From the point of view of future research, the publication of the new biography is a pivotal turning point in how we approach Cayce.  Anonymizing the readings tended to make them more scriptural and oracular, less contextualized and therefore less useful as historical evidence.  Once we contextualize the readings with extensive detail about the people around Cayce, a whole new dimension enters our discussion about him.  The best metaphor I can suggest for this is that there is a difference between vertical and horizontal ways of understanding what the readings essentially are, what they ultimately mean.  The vertical way of understanding them is well symbolized by the vision Cayce had of himself spiralling upward from his body into a universal consciousness.  What is essentially occurring, we might say from this perspective, is that Cayce is rising above the limits of normal consciousness, tapping into something higher and broader and more transcendental, and then coming back down with information for the counselee.  Or, the opposite vertical dimension is one of depth, that is we can see Cayce probing into the depths of the counselees' being, exploring deep levels of the soul through dream analysis or meditation, and so on.  So with this metaphor, we see the readings in terms of higher and lower, inner and outer, revelation and enlightenment.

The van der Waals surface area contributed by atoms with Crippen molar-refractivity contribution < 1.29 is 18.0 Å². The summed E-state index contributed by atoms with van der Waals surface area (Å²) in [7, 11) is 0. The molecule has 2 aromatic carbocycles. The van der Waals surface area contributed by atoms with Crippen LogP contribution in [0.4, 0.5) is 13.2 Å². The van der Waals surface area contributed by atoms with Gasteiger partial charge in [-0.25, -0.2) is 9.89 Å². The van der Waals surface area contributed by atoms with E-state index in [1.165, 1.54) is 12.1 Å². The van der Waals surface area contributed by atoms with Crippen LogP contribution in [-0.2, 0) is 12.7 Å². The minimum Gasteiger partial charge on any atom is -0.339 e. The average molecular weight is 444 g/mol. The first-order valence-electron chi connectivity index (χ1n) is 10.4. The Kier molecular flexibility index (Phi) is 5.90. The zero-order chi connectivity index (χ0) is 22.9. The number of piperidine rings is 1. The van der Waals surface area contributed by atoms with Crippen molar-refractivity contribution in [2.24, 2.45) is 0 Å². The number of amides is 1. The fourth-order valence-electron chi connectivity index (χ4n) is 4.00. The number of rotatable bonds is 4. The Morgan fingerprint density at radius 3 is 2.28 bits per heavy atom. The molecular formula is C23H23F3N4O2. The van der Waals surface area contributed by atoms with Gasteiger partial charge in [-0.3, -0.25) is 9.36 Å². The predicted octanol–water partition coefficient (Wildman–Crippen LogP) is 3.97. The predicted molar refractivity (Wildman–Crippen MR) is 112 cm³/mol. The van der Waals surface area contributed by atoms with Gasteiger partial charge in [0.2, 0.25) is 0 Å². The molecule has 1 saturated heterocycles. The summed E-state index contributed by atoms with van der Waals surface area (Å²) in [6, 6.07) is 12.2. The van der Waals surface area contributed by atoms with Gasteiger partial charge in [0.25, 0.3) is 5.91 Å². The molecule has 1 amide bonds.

There is no problem with all this unless and until the vertical dimension (we might call it a dimension of holiness and mystery) is held to be the only legitimate way to think about the phenomenon, talk about it, write about it.  To do otherwise is to destroy the sacredness and mystery.  This is what has basically happened with the Baha'is, Radhasoamis, Theosophists, Christian Scientists, and so on.  What do I mean by the horizontal dimension or approach?  Simply an approach that explains the phenomenon in terms of social interaction and cultural influences.